These values are added to two local capacitors a+ and a, respectively. In the extended version the EPP will select synapses for readout and use an analog evaluation unit to produce a series of bits bi out of a+ and a. The evaluation function can perform different readout operations controlled by configuration bits eicc, eica, eiac and eiaa and analog parameters atl and ath:

bi={1if atl+eacia++ecaia1+eaci+ecai>ath+eccia++eaaia1+ecci+eaai0otherwise.(2)

Using b0bN − 1, the current weight of the synapse w and possibly further global parameters P0PM − 1 as input, the weight update Δ is then calculated in software by the EPP:

Δ=F(b0, , bN  1, w, P0, , PM  1)(3)

Then, the new weight w′ = w + Δ is written to weight storage by the plasticity program. Using two evaluations b0, b1 with different sets of configuration bits, a simple example for F would be:

F(b0, b1)=A˜0b0+A˜1b1(4)

With arbitrary constants A˜0 and A˜1.

Synapses in the system are organized in an array of synapse-units, where each synapse has a 4 bit weight memory implemented with static random-access memory (SRAM) cells. These offer the ability to combine adjacent units to increase resolution to 8 bit. Of course this has the negative effect of reducing the total amount of implementable synapses.

2.1.3. Embedded micro-processor

Plasticity algorithms will be implemented by software programs executed on the EPP. A large class of micro-processors is in use today for various different applications from supercomputers, to smartphones and embedded controllers for traffic lights. They all use different computer architectures reflecting the specific requirements and constraints of their application.

There are three important characteristics for a processor: one, the used instruction set architecture (ISA) that defines coding and semantics of instructions and registers. Two, whether instructions are executed out-of-order and three, whether the design is super-scalar, i.e., instructions can execute in parallel. The instruction set architecture used here is a subset of the PowerISA 2.06 specification for 32 bit (PowerISA, 2010). The main reason to use an existing ISA is the availability of compilers and tools. Code for the EPP can be generated using the GNU Compiler Collection (Stallman, 2012), using the C programming language.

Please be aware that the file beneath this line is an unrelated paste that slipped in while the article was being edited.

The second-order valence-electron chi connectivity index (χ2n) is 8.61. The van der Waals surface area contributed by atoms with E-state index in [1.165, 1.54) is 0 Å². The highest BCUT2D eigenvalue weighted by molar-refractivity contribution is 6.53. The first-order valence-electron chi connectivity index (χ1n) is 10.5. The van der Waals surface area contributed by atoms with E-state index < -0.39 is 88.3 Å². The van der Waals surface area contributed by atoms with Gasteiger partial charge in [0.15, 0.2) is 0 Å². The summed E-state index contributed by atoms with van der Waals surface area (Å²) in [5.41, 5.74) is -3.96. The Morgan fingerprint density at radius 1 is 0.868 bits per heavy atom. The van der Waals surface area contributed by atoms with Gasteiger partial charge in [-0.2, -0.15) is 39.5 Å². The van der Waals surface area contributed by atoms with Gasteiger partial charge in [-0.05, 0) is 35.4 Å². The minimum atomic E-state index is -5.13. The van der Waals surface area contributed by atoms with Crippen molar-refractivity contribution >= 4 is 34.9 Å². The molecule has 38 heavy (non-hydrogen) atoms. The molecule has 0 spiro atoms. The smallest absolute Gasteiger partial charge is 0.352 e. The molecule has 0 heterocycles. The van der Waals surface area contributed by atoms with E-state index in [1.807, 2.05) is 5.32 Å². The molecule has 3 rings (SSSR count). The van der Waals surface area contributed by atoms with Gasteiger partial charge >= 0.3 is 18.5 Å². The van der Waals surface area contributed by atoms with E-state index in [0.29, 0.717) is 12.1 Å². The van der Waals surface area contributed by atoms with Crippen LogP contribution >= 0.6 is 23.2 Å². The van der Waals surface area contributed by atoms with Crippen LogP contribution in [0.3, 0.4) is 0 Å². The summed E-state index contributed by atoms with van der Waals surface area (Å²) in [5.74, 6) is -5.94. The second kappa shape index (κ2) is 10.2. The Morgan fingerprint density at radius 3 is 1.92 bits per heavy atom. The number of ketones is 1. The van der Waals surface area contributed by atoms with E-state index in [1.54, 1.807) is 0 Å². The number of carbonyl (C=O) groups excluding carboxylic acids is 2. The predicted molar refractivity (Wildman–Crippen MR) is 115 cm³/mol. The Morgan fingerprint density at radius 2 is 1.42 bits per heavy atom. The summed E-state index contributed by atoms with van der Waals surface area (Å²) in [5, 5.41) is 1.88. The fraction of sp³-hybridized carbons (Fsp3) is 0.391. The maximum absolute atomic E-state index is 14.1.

The micro-architecture of the EPP is shown in Figure 2. The frontend fetches and issues instruction in program order to the functional units. Due to different latencies, instructions can retire out of program order to the write back stage. For example a slow memory access may be overtaken by a quick add instruction issued after it. Program and data are stored in a 12 kiB memory. A direct-mapped cache (ICache) is used for instruction access and to avoid the von-Neumann bottleneck (Backus, 1978). Branches can be predicted with a fully associative branch predictor using 2 bit saturating counters to track branch outcome (Strategy 7 in Smith, 1998. The functional units include load/store for memory access, a branch facility for control transfers, fixed-point arithmetic and logical instructions including a barrel shifter, multiply and divide. The SYNAPSE special-function unit implements application specific instructions and registers. It allows for accelerated weight computation and synapse access.


Figure 2. Micro-architecture of the embedded plasticity processor. The design is separated into frontend and backend. The frontend takes four clock cycles to decode instructions and issue them in-order to the applicable functional unit. The functional units take a minimum of two cycles. Writing the result back to the register file takes another cycle. Input/output operations are performed through a bus interface served by the load/store unit and a specialized interface to the synapse array.